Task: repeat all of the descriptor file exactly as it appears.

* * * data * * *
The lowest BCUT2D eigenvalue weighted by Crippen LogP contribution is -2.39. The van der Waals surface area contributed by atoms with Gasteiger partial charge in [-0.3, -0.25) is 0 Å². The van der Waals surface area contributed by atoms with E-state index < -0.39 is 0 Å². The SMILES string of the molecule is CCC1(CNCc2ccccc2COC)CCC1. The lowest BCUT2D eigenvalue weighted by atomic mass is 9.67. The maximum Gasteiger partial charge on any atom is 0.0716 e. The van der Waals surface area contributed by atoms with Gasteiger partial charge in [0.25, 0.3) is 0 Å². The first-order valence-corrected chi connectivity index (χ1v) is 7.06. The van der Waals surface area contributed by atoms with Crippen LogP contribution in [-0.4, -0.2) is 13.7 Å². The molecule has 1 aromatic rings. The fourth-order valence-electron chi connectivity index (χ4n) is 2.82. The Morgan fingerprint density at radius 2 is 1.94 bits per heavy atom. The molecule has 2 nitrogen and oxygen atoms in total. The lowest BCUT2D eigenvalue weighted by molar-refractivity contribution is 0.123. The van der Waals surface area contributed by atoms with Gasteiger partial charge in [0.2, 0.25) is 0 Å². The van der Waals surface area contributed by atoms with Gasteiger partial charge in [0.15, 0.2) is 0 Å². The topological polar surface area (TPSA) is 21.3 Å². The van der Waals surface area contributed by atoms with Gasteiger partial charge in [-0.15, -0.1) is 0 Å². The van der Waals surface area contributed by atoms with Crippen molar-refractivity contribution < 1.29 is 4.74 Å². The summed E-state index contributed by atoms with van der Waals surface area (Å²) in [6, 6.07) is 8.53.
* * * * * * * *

The lowest BCUT2D eigenvalue weighted by Crippen LogP contribution is -2.39. The van der Waals surface area contributed by atoms with Gasteiger partial charge in [-0.3, -0.25) is 0 Å². The van der Waals surface area contributed by atoms with E-state index < -0.39 is 0 Å². The SMILES string of the molecule is CCC1(CNCc2ccccc2COC)CCC1. The lowest BCUT2D eigenvalue weighted by atomic mass is 9.67. The maximum Gasteiger partial charge on any atom is 0.0716 e. The van der Waals surface area contributed by atoms with Gasteiger partial charge in [0.25, 0.3) is 0 Å². The first-order valence-corrected chi connectivity index (χ1v) is 7.06. The van der Waals surface area contributed by atoms with Crippen LogP contribution in [-0.4, -0.2) is 13.7 Å². The molecule has 1 aromatic rings. The fourth-order valence-electron chi connectivity index (χ4n) is 2.82. The Morgan fingerprint density at radius 2 is 1.94 bits per heavy atom. The molecule has 2 nitrogen and oxygen atoms in total. The lowest BCUT2D eigenvalue weighted by molar-refractivity contribution is 0.123. The van der Waals surface area contributed by atoms with Gasteiger partial charge in [0.2, 0.25) is 0 Å². The van der Waals surface area contributed by atoms with Gasteiger partial charge in [0.15, 0.2) is 0 Å². The topological polar surface area (TPSA) is 21.3 Å². The van der Waals surface area contributed by atoms with Gasteiger partial charge in [-0.15, -0.1) is 0 Å². The van der Waals surface area contributed by atoms with Crippen molar-refractivity contribution < 1.29 is 4.74 Å². The summed E-state index contributed by atoms with van der Waals surface area (Å²) in [6, 6.07) is 8.53.